One of the most striking distinctions that we encounter throughout this novel is the increasing contrast between the honest simplicity and openness to love that is the root of Hadley's true nobility, and the phoney gesturing and insecure braggadocio that gradually consumes Hemingway.

At the beginning, they seem to complement each other, but, by the end, we are left in no doubt whom McLain considers ultimately to have lived a life more in touch with reality - more fruitful, creative, and loving. Although Hadley married again, and returned to relative obscurity, the tragic suicide that ended Hemingway's life years later points to a nihilistic kernel at the heart of his genius which it is difficult to envy.

The Revd Peter Anthony is Junior Dean of St Stephen's House, Oxford, and Junior Chaplain of Merton College, Oxford.

The Paris Wife by Paula McLain is published by Virago at £7.99 (CT Bookshop £7.20); 978-1-84408-668-9. 


What did you know about Ernest Hemingway before you read this book? Had you read any of his work? Are you more, or less, likely to do so, having read this book?

How would you describe Hemingway's character? Do you like him as he is depicted in the book?

How different from the life she led as an adult was Hadley's upbringing? Do you think that she had been prepared for her adult life?

If Paris were a person, how do you think Hadley would have described it?

"Was it love?" What answer does Hadley find to this question?

"He had writing the way other people had religion." What does Hadley mean by this?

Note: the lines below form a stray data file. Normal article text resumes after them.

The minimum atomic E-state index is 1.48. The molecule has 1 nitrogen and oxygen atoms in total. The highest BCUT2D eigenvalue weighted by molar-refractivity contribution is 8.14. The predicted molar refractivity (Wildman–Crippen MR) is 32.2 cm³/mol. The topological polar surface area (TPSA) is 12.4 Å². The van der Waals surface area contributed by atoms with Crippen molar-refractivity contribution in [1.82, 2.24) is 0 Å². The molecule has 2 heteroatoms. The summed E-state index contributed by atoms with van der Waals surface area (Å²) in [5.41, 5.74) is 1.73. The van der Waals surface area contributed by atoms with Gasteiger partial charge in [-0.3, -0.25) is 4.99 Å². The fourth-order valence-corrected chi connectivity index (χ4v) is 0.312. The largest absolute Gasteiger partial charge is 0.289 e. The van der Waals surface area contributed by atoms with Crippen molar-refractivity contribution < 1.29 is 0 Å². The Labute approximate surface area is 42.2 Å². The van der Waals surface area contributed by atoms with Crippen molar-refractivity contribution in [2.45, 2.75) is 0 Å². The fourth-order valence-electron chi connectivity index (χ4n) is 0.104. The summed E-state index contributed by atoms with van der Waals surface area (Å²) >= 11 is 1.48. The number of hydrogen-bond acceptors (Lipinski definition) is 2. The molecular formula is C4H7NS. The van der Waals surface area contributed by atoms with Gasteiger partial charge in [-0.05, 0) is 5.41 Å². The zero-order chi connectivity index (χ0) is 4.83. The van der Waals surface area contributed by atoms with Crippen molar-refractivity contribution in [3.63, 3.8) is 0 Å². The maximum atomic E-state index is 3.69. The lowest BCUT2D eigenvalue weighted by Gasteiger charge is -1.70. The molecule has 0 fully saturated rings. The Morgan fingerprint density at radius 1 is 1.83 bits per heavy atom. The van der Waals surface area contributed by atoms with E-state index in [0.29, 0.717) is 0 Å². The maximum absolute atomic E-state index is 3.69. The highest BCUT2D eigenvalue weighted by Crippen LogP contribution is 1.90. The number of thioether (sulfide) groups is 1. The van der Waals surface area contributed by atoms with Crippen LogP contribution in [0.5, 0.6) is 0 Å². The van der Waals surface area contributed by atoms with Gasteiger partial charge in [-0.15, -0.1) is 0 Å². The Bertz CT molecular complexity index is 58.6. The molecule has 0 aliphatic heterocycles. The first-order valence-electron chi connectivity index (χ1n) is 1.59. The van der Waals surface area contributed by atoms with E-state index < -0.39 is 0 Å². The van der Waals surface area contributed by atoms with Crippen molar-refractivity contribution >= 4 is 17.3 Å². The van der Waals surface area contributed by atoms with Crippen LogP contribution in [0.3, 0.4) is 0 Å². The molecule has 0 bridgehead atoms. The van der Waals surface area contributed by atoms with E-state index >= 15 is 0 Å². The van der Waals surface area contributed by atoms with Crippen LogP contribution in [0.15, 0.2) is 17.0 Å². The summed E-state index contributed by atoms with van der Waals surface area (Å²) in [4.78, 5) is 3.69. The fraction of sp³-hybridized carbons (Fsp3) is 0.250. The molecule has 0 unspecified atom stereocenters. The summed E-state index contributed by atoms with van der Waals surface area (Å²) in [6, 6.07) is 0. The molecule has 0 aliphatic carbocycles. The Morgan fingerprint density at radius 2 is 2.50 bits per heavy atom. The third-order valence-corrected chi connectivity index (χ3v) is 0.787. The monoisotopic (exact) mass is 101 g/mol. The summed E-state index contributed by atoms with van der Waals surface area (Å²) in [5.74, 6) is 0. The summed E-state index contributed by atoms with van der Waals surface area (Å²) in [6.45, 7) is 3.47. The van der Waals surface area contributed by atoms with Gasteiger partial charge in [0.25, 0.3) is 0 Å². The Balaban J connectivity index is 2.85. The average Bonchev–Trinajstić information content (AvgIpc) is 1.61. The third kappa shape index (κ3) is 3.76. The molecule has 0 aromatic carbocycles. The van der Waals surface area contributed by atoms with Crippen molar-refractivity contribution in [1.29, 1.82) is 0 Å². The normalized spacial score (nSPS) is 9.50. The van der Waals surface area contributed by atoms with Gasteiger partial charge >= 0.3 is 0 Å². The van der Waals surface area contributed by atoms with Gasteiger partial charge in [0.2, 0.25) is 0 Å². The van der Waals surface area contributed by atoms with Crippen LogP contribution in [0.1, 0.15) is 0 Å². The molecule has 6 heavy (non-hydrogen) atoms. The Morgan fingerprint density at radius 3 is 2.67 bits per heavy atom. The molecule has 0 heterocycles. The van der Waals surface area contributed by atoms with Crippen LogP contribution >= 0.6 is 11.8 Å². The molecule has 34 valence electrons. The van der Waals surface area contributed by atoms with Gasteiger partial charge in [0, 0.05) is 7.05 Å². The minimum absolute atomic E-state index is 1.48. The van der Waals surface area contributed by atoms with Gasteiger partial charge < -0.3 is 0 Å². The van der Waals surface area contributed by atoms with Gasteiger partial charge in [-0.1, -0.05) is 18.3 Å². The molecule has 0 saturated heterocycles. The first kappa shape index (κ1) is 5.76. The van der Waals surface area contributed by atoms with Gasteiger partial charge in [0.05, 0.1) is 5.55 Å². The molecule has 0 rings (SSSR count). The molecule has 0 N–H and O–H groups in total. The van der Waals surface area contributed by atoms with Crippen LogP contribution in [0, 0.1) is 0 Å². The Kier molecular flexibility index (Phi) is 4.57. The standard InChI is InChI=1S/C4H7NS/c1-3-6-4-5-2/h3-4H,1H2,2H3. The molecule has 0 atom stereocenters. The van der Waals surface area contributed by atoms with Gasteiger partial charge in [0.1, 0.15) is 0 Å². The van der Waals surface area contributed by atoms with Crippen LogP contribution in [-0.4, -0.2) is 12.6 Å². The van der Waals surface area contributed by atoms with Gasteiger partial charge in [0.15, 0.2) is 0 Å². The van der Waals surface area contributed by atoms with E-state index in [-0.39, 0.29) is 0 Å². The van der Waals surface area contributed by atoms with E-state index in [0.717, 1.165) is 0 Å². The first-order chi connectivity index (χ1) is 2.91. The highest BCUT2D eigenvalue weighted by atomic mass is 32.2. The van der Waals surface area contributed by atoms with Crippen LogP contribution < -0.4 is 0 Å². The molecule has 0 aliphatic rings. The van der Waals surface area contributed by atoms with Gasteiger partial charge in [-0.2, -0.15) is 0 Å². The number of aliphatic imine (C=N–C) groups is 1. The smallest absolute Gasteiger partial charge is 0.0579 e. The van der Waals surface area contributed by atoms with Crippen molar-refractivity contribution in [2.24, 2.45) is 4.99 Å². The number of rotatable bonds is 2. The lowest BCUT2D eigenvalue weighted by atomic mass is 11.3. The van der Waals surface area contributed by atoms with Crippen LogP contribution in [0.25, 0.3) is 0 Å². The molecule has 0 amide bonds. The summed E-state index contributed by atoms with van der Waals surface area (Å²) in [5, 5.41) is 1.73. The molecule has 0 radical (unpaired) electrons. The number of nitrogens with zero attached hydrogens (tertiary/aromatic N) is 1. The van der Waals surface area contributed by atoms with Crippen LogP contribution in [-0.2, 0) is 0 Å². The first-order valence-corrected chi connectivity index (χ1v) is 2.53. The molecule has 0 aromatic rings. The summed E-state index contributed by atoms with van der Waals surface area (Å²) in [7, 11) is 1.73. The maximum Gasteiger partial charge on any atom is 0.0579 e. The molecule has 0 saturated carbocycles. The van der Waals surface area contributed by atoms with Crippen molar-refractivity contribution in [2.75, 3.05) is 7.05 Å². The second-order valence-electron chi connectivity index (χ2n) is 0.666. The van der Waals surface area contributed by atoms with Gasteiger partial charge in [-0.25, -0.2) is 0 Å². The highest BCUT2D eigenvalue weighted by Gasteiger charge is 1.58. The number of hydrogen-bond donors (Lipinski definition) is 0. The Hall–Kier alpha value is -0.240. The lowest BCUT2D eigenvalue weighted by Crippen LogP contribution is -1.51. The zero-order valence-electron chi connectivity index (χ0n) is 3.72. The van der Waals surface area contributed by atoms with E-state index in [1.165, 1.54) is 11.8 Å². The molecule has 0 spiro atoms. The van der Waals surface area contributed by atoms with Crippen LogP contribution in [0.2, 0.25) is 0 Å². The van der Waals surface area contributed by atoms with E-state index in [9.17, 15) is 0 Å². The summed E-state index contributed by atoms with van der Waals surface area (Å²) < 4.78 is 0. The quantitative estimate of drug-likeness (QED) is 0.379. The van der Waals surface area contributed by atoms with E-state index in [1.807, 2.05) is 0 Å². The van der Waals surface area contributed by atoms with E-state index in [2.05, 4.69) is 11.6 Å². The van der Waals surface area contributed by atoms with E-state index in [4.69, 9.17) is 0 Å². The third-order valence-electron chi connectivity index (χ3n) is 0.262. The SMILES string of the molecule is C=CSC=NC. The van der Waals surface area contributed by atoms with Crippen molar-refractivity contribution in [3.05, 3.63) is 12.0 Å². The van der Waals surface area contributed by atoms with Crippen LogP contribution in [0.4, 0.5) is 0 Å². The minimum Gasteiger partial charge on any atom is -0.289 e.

Why was Hemingway so against the idea of children?

In an interview, Paula McLain says: "Although to many Hadley might simply appear to be Hemingway's 'Paris wife' . . . [she] was actually fundamental to the rest of his life and career. He couldn't have become the writer we know now without her influence." How does McLain show this influence?

IN OUR next reading-groups page, on 7 February, we will print extra information about the next book. This is Christ in the Wilderness by Stephen Cottrell. It is published by SPCK at £9.99 (CT Bookshop £9); 978-0-281-06208-9.

Author notes

Stephen Cottrell was born in Leigh-on-Sea, Essex, in 1958. After a slow academic start, he took A levels at a girls' school, before going to the Polytechnic of Central London to study film and media. He was ordained priest in 1984, and served his title in Forest Hill, before taking up other posts in Chichester, Wakefield, and Peterborough dioceses. In 2004, he was appointed Bishop of Reading. In 2010, he was translated to Chelmsford.

He is married to Rebecca, a potter; they have three sons, and a dog. His interests include cooking, reading, music, and following Southend United FC. He has written other books, including the Archbishop of Canterbury's Lent Book for 2004, I Thirst (Zondervan); Do Nothing to Change Your Life (2007); The Things He Said (2009); How to Pray (2010); The Nail (2011); and a book of stories for children, The Adventures of Naughty Nora (2008).

Book notes

Stanley Spencer planned a set of 40 paintings for Holy Trinity, Cookham, in Berkshire, as a Lenten meditation. He completed only eight; they captivated Stephen Cottrell when he first saw them displayed in an exhibition at the Barbican in 1991. His book Christ in the Wilderness, named after the paintings, takes five of them, and uses the images as a starting-point for reflection. He shares more than 20 years' worth of his own thoughts triggered by the paintings, and offers insights into the life of discipleship required of those who follow Christ. 

Books for the next two months:
March: Into the Silence: The Great War, Mallory and the conquest of Everest by Wade Davis
April: The Snow Child by Eowyn Ivey